We examined the distribution and abundance of butterfly species across an urban gradient and concomitant changes in community structure by censusing the butterfly and skipper populations at 48 points within six sites near Palo Alto, California, USA (all former oak woodlands). These sites represent a gradient of urban land use running from relatively undisturbed to highly developed and include a nature preserve, recreational area, golf course, residential neighborhood, office park and business district. The species richness and Shannon diversity of butterflies peaked at moderately disturbed sites while the relative abundance decreased from the natural to the urban areas. Butterfly species thought to be most representative of the original, predevelopment butterfly fauna progressively disappear as the sites become more urban. These patterns are significantly related to shifts in habitat structure that occur along the gradient as determined by canonical correspondence analysis (CCA) using the environmental variables of percent land covered by pavement, buildings, lawn, grasslands, and trees or shrubs. The mechanisms behind these patterns may be related to life history and resource use by the individual butterfly species.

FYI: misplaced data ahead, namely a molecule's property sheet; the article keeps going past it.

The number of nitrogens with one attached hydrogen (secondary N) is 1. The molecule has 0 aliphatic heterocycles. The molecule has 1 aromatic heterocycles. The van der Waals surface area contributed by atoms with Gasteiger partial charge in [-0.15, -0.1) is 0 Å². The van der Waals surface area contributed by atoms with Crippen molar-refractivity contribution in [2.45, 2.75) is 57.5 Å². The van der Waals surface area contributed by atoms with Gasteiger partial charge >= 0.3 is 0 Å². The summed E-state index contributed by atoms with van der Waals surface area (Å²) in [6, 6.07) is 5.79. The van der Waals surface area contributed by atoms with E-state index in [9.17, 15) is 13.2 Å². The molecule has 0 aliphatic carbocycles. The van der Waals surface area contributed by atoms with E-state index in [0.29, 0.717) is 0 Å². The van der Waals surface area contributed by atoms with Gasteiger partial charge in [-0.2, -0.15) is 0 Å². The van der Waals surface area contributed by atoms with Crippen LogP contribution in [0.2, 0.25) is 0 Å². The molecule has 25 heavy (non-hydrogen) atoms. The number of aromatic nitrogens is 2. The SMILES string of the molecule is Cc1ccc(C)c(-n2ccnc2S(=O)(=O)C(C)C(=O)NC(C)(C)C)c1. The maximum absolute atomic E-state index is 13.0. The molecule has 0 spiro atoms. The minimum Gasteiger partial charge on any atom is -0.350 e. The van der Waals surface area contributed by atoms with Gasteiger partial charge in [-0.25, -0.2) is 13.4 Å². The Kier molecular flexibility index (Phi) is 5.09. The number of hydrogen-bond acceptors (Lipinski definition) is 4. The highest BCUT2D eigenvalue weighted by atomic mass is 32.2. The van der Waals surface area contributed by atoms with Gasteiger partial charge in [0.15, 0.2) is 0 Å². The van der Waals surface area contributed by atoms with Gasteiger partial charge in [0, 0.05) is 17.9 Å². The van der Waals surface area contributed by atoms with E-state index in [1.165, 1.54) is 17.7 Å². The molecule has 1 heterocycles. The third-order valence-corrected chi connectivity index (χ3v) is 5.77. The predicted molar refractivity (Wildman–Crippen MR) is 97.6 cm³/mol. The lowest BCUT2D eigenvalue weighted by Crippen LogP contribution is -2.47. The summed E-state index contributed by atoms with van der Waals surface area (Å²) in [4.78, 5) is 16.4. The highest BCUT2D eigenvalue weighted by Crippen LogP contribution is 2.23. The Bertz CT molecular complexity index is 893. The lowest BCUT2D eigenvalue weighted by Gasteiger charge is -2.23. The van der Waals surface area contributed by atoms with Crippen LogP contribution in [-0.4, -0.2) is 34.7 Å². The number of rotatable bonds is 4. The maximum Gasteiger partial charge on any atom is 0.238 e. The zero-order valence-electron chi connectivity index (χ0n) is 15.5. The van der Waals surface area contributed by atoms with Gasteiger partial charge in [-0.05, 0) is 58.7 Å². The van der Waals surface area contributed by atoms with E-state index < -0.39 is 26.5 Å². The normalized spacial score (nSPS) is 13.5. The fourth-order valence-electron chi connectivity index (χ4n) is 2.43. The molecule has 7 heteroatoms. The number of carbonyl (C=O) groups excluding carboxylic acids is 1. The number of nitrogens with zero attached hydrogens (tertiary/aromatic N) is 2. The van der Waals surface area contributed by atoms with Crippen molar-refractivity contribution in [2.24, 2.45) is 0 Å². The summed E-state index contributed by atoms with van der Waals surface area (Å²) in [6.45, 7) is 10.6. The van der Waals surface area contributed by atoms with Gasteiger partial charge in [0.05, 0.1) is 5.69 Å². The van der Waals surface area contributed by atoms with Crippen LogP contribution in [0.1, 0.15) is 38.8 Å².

|Original language||English (US)|
|Number of pages||13|
|State||Published - Apr 1997|
Bibliographical noteFunding Information:
We thank all of the people at the Center for Conservation Biology at Stanford University who helped us with this project: Alistair Hobday, Jeff Hodgson, and Russell Bell for field assistance; Paul Ehrlich and Dennis Murphy for guidance; Carol Boggs, Marc Feldman, Deborah Gordon, Art Shapiro and an anonymous reviewer for comments; Ward Wilson Woods Jr for financial support (RBB); and Erica Fleishman for editorial assistance.
Copyright 2004 Elsevier Science B.V., Amsterdam. All rights reserved.
- gradient analysis
- land use
- oak woodland
- species diversity